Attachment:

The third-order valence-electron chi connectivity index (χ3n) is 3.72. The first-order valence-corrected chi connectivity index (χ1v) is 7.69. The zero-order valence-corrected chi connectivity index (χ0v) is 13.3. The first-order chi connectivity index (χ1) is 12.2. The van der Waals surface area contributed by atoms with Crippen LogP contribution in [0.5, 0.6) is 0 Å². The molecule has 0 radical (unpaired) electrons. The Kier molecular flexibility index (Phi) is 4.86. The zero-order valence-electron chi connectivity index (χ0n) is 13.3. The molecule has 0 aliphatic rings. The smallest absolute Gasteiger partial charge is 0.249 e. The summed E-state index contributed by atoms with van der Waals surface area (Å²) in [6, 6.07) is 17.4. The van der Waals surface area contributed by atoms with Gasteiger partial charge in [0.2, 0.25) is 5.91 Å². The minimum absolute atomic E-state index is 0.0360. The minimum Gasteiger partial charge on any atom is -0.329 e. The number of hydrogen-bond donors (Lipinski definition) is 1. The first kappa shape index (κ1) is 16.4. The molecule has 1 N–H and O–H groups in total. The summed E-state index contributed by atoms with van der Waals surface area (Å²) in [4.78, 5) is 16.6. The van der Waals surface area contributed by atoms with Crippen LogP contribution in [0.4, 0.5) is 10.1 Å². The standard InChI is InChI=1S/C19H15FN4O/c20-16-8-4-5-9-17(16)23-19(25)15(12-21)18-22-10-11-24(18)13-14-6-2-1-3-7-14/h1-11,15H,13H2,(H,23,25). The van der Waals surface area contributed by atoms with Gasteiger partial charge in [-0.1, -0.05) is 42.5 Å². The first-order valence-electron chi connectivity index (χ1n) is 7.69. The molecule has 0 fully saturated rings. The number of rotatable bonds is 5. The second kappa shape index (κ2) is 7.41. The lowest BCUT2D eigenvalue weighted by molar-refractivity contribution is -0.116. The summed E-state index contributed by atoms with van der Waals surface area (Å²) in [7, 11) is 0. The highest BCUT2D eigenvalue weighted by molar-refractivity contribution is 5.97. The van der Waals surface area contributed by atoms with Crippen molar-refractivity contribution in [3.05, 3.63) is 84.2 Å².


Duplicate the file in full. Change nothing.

The third-order valence-electron chi connectivity index (χ3n) is 3.72. The first-order valence-corrected chi connectivity index (χ1v) is 7.69. The zero-order valence-corrected chi connectivity index (χ0v) is 13.3. The first-order chi connectivity index (χ1) is 12.2. The van der Waals surface area contributed by atoms with Crippen LogP contribution in [0.5, 0.6) is 0 Å². The molecule has 0 radical (unpaired) electrons. The Kier molecular flexibility index (Phi) is 4.86. The zero-order valence-electron chi connectivity index (χ0n) is 13.3. The molecule has 0 aliphatic rings. The smallest absolute Gasteiger partial charge is 0.249 e. The summed E-state index contributed by atoms with van der Waals surface area (Å²) in [6, 6.07) is 17.4. The van der Waals surface area contributed by atoms with Gasteiger partial charge in [0.2, 0.25) is 5.91 Å². The minimum absolute atomic E-state index is 0.0360. The minimum Gasteiger partial charge on any atom is -0.329 e. The number of hydrogen-bond donors (Lipinski definition) is 1. The first kappa shape index (κ1) is 16.4. The molecule has 1 N–H and O–H groups in total. The summed E-state index contributed by atoms with van der Waals surface area (Å²) in [4.78, 5) is 16.6. The van der Waals surface area contributed by atoms with Crippen LogP contribution in [0.4, 0.5) is 10.1 Å². The standard InChI is InChI=1S/C19H15FN4O/c20-16-8-4-5-9-17(16)23-19(25)15(12-21)18-22-10-11-24(18)13-14-6-2-1-3-7-14/h1-11,15H,13H2,(H,23,25). The van der Waals surface area contributed by atoms with Gasteiger partial charge in [-0.1, -0.05) is 42.5 Å². The first-order valence-electron chi connectivity index (χ1n) is 7.69. The molecule has 0 fully saturated rings. The number of rotatable bonds is 5. The second kappa shape index (κ2) is 7.41. The lowest BCUT2D eigenvalue weighted by molar-refractivity contribution is -0.116. The summed E-state index contributed by atoms with van der Waals surface area (Å²) in [7, 11) is 0. The highest BCUT2D eigenvalue weighted by molar-refractivity contribution is 5.97. The van der Waals surface area contributed by atoms with Crippen molar-refractivity contribution in [3.05, 3.63) is 84.2 Å².